Friday, 21 April 2017

Half of a Yellow Sun: 1st impression; Ugwu; the individual vs isms

Reading Chimamanda Ngozi Adichie’s Half of a Yellow Sun. Shall I continue? Perhaps I should, perhaps I will change my mind. My impression at the moment is that the book has the precise problem that worried me when I picked it up—that an author who seems obsessed with gender and/or race (in this case, and) will likely risk letting her social agenda take over and undermine her own literary work. Not only so—what do I see when I read reviews or critiques of Adichie’s works? Nigeria. History. War. Women, men. Feminism. Africans. Race. Igbo. Why do people not speak of literary merit when praising a literary work? 
Take the character Ugwu. Ugwu comes to work for Professor Odenigbo as a houseboy. At the start of the novel, he is 13, uneducated, having finished only 2nd grade, and simple—he on the 1st day keeps some chicken meat in pockets, intending to give his family when someone visits; irons socks; thinks that only evil spirits have grass-coloured eyes; curses that people get diarrhoea; thinks that killing a gecko gives you a stomachache; thinks stew with arigbe (a kind of herb) could soften Master’s heart, etc. In short, he’s a simple, superstitious, ignorant boy. The 1st chapter, though told in the 3rd person, focuses on his point of view.
Now take these lines: 
“Ugwu did not understand most of the sentences in the books, but he made a show of reading them. Nor did he entirely understand the conversations of Master and his friends but listened anyway and heard that the world had to do more about the black people killed in Sharpeville, that the spy plane shot down on Russia served the Americans right, that De Gaulle was being clumsy in Algeria, that the United Nations would never get rid of Tshombe in Katanga…”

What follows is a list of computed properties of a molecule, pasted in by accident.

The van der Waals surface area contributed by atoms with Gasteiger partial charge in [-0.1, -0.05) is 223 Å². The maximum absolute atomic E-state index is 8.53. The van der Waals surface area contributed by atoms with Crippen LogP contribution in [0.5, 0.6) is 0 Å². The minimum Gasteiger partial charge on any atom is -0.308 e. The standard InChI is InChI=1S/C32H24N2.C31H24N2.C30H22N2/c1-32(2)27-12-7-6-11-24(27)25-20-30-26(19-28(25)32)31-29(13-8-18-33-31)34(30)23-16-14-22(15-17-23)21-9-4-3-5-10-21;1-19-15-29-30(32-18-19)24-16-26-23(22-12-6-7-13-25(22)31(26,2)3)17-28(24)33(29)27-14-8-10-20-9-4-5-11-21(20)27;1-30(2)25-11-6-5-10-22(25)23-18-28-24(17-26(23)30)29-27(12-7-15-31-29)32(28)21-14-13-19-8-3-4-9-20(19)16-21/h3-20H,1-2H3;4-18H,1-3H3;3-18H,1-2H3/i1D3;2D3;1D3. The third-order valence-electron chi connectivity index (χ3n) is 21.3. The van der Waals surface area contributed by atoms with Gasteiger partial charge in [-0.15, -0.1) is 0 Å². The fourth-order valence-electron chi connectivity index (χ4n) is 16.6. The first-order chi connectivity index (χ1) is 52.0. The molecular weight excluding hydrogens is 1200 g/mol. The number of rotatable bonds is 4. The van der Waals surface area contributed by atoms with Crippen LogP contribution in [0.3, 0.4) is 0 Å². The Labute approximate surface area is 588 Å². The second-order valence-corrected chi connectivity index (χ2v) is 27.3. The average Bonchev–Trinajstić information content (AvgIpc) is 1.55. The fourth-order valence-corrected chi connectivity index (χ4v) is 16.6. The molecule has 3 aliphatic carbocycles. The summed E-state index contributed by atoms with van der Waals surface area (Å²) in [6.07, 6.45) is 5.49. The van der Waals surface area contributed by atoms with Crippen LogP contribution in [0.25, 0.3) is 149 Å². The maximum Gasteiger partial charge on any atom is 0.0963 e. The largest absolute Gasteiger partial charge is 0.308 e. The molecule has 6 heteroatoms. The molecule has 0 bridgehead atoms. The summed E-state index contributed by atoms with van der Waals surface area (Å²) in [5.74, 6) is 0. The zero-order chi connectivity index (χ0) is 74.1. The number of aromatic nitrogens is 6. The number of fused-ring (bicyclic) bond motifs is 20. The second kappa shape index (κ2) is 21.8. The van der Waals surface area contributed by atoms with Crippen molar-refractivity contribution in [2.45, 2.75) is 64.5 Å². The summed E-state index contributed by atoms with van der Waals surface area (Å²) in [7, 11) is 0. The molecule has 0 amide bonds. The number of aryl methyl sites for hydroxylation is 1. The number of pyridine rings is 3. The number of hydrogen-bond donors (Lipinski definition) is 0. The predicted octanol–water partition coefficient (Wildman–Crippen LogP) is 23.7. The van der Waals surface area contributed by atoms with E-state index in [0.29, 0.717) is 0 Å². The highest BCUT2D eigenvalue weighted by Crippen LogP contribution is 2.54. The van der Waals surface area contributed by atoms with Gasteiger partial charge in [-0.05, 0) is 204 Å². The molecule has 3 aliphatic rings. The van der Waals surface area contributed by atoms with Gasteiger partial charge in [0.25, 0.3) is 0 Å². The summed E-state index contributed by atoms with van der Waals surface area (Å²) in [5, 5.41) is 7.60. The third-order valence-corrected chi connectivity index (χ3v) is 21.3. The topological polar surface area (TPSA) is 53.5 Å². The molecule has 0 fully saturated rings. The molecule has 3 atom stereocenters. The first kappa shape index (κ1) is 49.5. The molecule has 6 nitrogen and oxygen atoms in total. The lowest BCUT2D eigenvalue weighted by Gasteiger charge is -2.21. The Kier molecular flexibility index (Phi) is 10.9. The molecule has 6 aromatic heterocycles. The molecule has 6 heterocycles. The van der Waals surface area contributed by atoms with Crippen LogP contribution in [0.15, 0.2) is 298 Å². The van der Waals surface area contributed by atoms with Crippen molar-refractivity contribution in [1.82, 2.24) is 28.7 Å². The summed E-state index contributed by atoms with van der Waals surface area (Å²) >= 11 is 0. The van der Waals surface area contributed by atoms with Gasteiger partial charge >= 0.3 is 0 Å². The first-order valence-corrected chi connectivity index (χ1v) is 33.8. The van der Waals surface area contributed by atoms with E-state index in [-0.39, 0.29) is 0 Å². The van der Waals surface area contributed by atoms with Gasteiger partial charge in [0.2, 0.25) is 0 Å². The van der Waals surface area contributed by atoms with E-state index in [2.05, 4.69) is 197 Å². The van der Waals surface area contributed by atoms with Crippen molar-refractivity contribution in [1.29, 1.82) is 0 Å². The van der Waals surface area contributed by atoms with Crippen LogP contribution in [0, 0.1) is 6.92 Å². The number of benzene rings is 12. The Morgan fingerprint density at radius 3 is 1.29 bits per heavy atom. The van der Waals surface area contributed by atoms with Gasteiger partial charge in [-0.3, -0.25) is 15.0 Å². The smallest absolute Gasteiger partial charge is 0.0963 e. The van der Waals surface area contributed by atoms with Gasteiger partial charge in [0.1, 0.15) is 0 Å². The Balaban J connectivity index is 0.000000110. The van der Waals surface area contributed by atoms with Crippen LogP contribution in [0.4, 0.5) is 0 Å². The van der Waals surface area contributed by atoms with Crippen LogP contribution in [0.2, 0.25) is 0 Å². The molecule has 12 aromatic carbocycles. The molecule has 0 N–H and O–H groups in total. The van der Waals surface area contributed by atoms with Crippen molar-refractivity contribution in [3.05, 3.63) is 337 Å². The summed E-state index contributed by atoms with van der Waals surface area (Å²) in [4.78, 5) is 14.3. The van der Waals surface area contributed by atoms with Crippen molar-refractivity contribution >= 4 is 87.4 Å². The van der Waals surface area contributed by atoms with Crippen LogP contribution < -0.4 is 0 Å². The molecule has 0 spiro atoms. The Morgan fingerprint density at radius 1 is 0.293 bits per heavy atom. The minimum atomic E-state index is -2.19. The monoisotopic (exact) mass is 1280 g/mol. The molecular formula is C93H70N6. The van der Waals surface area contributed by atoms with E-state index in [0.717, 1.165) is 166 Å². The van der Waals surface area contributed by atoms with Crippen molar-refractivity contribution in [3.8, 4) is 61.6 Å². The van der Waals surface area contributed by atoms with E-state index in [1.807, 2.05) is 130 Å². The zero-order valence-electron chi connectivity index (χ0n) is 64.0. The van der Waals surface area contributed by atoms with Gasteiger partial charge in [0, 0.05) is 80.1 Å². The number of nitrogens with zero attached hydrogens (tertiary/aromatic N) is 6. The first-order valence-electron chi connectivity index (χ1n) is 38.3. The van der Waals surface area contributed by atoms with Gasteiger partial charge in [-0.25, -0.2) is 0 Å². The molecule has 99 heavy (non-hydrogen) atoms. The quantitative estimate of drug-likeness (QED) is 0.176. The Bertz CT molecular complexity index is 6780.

Do you think such a boy would pick up such information? I don’t think so. Adichie wants the information in there, because she wants the readers to know what the professor and his friends talk about, but it’s Ugwu’s point of view in this passage and it’s a weak device. 
But not only so. As I read Half of a Yellow Sun, it doesn’t feel like the political bits are there for world-building and characterisation, but on the contrary, the characters, their thoughts, their conversations… are to serve the author’s ideas. It makes me think of Vasily Grossman, who is praised for his focus on and love for the individual—the individual is, to him and to many great Russian writers such as Tolstoy* and Chekhov and Nabokov, more important than any kind of isms; whereas for Chimamanda Ngozi Adichie, I’m afraid that the issues of race and gender are more important. 
If that’s the case, that would be bad for her as a novelist.

*: Of course, you would argue that Tolstoy isn't a pure artist like Chekhov and Flaubert, who care for no ideologies. Tolstoy seeks to teach. But at his best, the artist triumphs over the preacher, and nobody can create characters as real, complex, self-contradictory and full of life as Tolstoy does. 

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